By Nancy Jane Moore
I've just finished reading Jane Mayer's detailed and disturbing study of the Bush Administration's torture policies, The Dark Side, and I've got just one thing to say about all the officials who came up with these policies or applied them or sat by and let them take effect:
Prosecute 'em. All of 'em. Indict the CIA agents who handled the "extraordinary renditions" and actually tortured people. Make the people who had prisoners die in their custody explain what happened. Go after the people who let the clearly innocent be locked up and mistreated for years.
But especially investigate the people at the top, the high deputies and assistants who developed the policies, the cabinet members who either kept quiet or signed off on them, the lawyers who wrote top secret memos asserting that torture was legal, the Vice President of the United States.
Speaking as a lawyer, I say particularly go after the lawyers -- David Addington, John Yoo, Jim Haynes, Alberto Gonzales and many others. They swore an oath to uphold the Constitution when they were admitted to the bar. At a minimum, their bar associations should investigate their actions and determine whether they violated their oath and should be disbarred.
I don't just want them prosecuted because the policies as described by Mayer violated the U.S. Constitution, as well as U.S. and international law. I don't even want them prosecuted just because the actions were horrible and immoral. I also want them prosecuted because the actions were absurd and stupid and made the U.S. and the world much less safe while leading us into a disastrous war.
My brother-in-law, who teaches physics, says that he begins each school year by asking his students, "Why do you believe what you believe?" It's his way of introducing them to the scientific method, where you do experiments to find facts, and use those facts to figure out the truth.
The same sort of process should apply in law, particularly in criminal investigations, and also in gathering intelligence for national defense reasons. Get the facts, and then analyze the facts to determine the truth.
Instead Dick Cheney and his henchman Addington decided in advance what the truth was, and limited themselves to facts that supported it. And Bush and all the macho pseudocowboys at all levels of the administration (male and female, according to Mayer) jumped on the bandwagon, talking tough and ignoring any facts that contradicted their worldview.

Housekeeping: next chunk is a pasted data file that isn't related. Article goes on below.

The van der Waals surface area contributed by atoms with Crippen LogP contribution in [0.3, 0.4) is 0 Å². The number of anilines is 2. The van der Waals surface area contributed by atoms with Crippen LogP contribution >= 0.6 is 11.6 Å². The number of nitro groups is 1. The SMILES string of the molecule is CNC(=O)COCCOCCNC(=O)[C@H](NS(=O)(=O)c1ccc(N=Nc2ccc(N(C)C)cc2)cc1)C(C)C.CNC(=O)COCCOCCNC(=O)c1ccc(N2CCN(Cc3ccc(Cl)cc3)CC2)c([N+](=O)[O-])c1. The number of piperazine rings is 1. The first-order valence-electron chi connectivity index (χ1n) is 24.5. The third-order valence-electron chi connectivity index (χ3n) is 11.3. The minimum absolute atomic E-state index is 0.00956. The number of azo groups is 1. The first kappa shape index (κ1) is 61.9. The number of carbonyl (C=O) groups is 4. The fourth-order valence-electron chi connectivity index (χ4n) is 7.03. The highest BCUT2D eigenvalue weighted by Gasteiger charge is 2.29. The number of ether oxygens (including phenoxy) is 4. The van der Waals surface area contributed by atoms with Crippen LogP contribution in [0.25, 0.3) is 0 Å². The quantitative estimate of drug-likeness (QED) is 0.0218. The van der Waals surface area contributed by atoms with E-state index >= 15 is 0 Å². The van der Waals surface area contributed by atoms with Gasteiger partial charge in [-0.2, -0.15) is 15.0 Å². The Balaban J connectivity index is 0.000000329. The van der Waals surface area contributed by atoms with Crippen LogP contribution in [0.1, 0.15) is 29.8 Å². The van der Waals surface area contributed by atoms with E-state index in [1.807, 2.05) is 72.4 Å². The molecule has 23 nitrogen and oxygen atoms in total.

We must prosecute these people because we need to send a message that the takeover of our government by zealots like Addington will not be tolerated, and that decisionmaking will be done rationally, by examining the facts and figuring out the truth. And we must prosecute them because their actions undermined our national principles and truly threaten the American way of life.
We have to clear the air, to make certain that everyone -- all of us here in the U.S. and the world as a whole -- knows that we do not tolerate these actions. Otherwise, someone else down the road will resurrect them and justify it by citing the Bush years.
We also need to know the facts, as many facts as we can get. A prosecution, after all, if conducted properly, is a way to establish the facts and come at the truth. I am advocating the classic legal process here -- not the kind of persecutions that Mayer documents in her book. A few bad guys will probably slip through the cracks, but with luck we'll nail most of the people responsible for the real harm. And maybe even some of them will be able to defend themselves.
I know it will be expensive, and that Bush is leaving the country in financial tatters on so many fronts. I know we have many other important things to do -- addressing climate change and health care, just to name two crucial things neglected for years -- along with solving the obvious economic and foreign policy problems.
But the Bush approval of torture and all the related horrors goes to the very heart of who we are. Unless we face what these people have done in our name, while so many sat idly by, we will leave a flaw at the heart of our country, one that will come back to haunt us.
[cross posted on Open Salon]